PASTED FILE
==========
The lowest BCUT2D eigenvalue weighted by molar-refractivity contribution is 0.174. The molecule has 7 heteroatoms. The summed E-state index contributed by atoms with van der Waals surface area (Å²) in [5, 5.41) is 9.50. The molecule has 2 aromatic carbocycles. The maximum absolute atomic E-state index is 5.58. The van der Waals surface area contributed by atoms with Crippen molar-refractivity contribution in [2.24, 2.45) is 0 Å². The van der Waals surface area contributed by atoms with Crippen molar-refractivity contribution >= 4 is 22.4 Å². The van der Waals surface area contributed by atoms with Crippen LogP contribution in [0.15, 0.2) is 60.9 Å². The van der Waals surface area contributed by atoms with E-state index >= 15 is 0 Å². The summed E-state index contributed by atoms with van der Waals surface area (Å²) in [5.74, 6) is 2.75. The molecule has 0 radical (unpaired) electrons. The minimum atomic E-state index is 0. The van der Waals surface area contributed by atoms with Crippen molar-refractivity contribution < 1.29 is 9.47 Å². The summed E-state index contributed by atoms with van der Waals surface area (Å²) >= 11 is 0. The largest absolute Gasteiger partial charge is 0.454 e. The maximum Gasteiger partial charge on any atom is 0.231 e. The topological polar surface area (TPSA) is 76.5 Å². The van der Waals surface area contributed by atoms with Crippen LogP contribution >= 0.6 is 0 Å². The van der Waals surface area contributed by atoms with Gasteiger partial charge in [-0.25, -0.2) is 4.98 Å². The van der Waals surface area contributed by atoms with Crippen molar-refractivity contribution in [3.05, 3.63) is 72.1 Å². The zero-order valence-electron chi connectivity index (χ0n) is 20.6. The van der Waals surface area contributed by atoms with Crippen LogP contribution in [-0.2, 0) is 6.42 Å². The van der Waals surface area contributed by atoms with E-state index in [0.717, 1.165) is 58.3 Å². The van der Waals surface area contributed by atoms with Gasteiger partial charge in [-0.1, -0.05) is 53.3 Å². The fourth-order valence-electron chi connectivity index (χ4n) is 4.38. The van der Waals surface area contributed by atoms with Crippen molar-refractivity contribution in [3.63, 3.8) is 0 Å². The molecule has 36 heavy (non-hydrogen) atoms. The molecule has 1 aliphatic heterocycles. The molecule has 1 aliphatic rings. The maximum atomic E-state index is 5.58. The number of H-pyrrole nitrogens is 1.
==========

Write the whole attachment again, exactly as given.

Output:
The lowest BCUT2D eigenvalue weighted by molar-refractivity contribution is 0.174. The molecule has 7 heteroatoms. The summed E-state index contributed by atoms with van der Waals surface area (Å²) in [5, 5.41) is 9.50. The molecule has 2 aromatic carbocycles. The maximum absolute atomic E-state index is 5.58. The van der Waals surface area contributed by atoms with Crippen molar-refractivity contribution in [2.24, 2.45) is 0 Å². The van der Waals surface area contributed by atoms with Crippen molar-refractivity contribution >= 4 is 22.4 Å². The van der Waals surface area contributed by atoms with Crippen LogP contribution in [0.15, 0.2) is 60.9 Å². The van der Waals surface area contributed by atoms with E-state index >= 15 is 0 Å². The summed E-state index contributed by atoms with van der Waals surface area (Å²) in [5.74, 6) is 2.75. The molecule has 0 radical (unpaired) electrons. The minimum atomic E-state index is 0. The van der Waals surface area contributed by atoms with Crippen molar-refractivity contribution < 1.29 is 9.47 Å². The summed E-state index contributed by atoms with van der Waals surface area (Å²) >= 11 is 0. The largest absolute Gasteiger partial charge is 0.454 e. The maximum Gasteiger partial charge on any atom is 0.231 e. The topological polar surface area (TPSA) is 76.5 Å². The van der Waals surface area contributed by atoms with Crippen LogP contribution >= 0.6 is 0 Å². The van der Waals surface area contributed by atoms with Gasteiger partial charge in [-0.25, -0.2) is 4.98 Å². The van der Waals surface area contributed by atoms with Crippen molar-refractivity contribution in [3.05, 3.63) is 72.1 Å². The zero-order valence-electron chi connectivity index (χ0n) is 20.6. The van der Waals surface area contributed by atoms with Crippen LogP contribution in [-0.2, 0) is 6.42 Å². The van der Waals surface area contributed by atoms with E-state index in [0.717, 1.165) is 58.3 Å². The van der Waals surface area contributed by atoms with Gasteiger partial charge in [-0.1, -0.05) is 53.3 Å². The fourth-order valence-electron chi connectivity index (χ4n) is 4.38. The van der Waals surface area contributed by atoms with Crippen molar-refractivity contribution in [3.63, 3.8) is 0 Å². The molecule has 36 heavy (non-hydrogen) atoms. The molecule has 1 aliphatic heterocycles. The molecule has 1 aliphatic rings. The maximum atomic E-state index is 5.58. The number of H-pyrrole nitrogens is 1.